|Porcell of Youth of Today|
I am really excited about this interview. John Porcelly (or Porcell) has played in a lot of straight edge bands like Youth of Today, Judge and Shelter. I hope you enjoy this interview as much as I did!
PMAKid: What are your three favorite songs (by any bands)? Why are they your favorite and what impact did they have on you?
Porcell: Wow, this is a tough question. Let me preface this by saying that I absolutely love music, and I was probably around 6 when I realized this. My dad was this old Italian guy and had the worst record collection ever. It was filled with Frank Sinatra, Dean Martin, Tom Jones and other music that even at an early age I just couldn't wrap my head around. Somehow or other, amidst the dozens of LP's of Rat Pack crooners, almost unbelievably, my square dad had one rock and roll record. I have no idea how it got there, and to this day I think it must've ended up in his collection by mistake because he never played it once or even mentioned the band's name. The record was "Between the Buttons" by the Rolling Stones. I played that thing incessantly. I would sit there with my Planet of the Apes action figures and listen to it over and over and over. After that I managed to talk my dad into buying me the Kiss "Alive" record and forget it, that was the knockout punch. I was a rocker from then on.
So, the reason why this is a tough question is because I've had hundreds of favorite songs over the years. When I was a little kid it was probably "Detroit Rock City" by Kiss (or maybe "Deuce", it's a toss up). I got into punk pretty early on when I heard the Sex Pistols in 6th grade, so for my tween years it would have to be "Pretty Vacant." Later on when I was a teenager it was all about hardcore, which I didn't just casually listen to. I pretty much lived, breathed, ate and slept hardcore. To narrow down all the incredible songs that were anthems for my life would be next to impossible. Maybe "Rise Above" by Black Flag. That "Damaged" record really impacted me in no uncertain terms.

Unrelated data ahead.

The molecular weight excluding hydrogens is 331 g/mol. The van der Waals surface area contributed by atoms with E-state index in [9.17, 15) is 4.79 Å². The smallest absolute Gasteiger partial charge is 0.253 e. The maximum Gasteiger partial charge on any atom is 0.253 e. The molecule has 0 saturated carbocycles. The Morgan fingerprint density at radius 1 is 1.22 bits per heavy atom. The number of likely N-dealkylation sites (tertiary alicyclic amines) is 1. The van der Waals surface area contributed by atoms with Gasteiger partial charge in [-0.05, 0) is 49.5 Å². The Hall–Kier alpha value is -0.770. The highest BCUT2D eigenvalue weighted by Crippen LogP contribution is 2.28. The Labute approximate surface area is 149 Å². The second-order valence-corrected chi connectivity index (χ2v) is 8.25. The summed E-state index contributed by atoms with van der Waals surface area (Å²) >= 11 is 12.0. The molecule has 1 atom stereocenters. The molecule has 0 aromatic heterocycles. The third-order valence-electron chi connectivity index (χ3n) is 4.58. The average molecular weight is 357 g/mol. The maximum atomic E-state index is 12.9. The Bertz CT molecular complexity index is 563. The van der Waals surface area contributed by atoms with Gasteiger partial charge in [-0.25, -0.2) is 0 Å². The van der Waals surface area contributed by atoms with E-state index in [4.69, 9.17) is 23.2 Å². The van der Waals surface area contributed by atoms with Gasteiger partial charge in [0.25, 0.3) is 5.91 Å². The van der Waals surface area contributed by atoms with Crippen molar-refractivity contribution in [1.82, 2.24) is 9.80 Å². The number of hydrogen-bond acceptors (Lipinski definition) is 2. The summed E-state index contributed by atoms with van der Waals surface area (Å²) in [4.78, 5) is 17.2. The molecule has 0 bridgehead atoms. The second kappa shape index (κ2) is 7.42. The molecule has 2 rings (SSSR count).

A few more just off the top of my head (granted, this would change I'm sure if you asked me again in an hour): "Beautiful World" by Devo, "Terminal Preppie" by the Dead Kennedys, "Teenage Lobotomy" by the Ramones, "Asleep" by the Smiths. Oh, "Attitude" by the Bad Brains would have to be in there somewhere as well.
PMAKid: What are your three favorite books? Why are they your favorite and what impact did they have on you?
Porcell: Number one on the list, just in terms of being a game changer, would be "Bhagavad-Gita" by AC Bhaktivedanta Swami Prabhupada. I remember reading that book when I was a confused 20-something year old looking for the meaning of it all and just being opened up to a whole new world. Next would be "Srimad Bhagavatam," also by Prabhupada. It's actually not just one book but a series of 18 books on philosophy, religion, yoga and God consciousness. That would be my "stranded on a desert island" choice. Hmmm, I'm a voracious reader so narrowing this down is tough. Number three might be "The Picture of Dorian Gray" by Oscar Wilde. Others that had a huge impact on me early on were "1984" by George Orwell, "Death of a Salesman" by Arthur Miller, "On the Road" by Jack Kerouac, and "The Catcher in the Rye" by JD Salinger.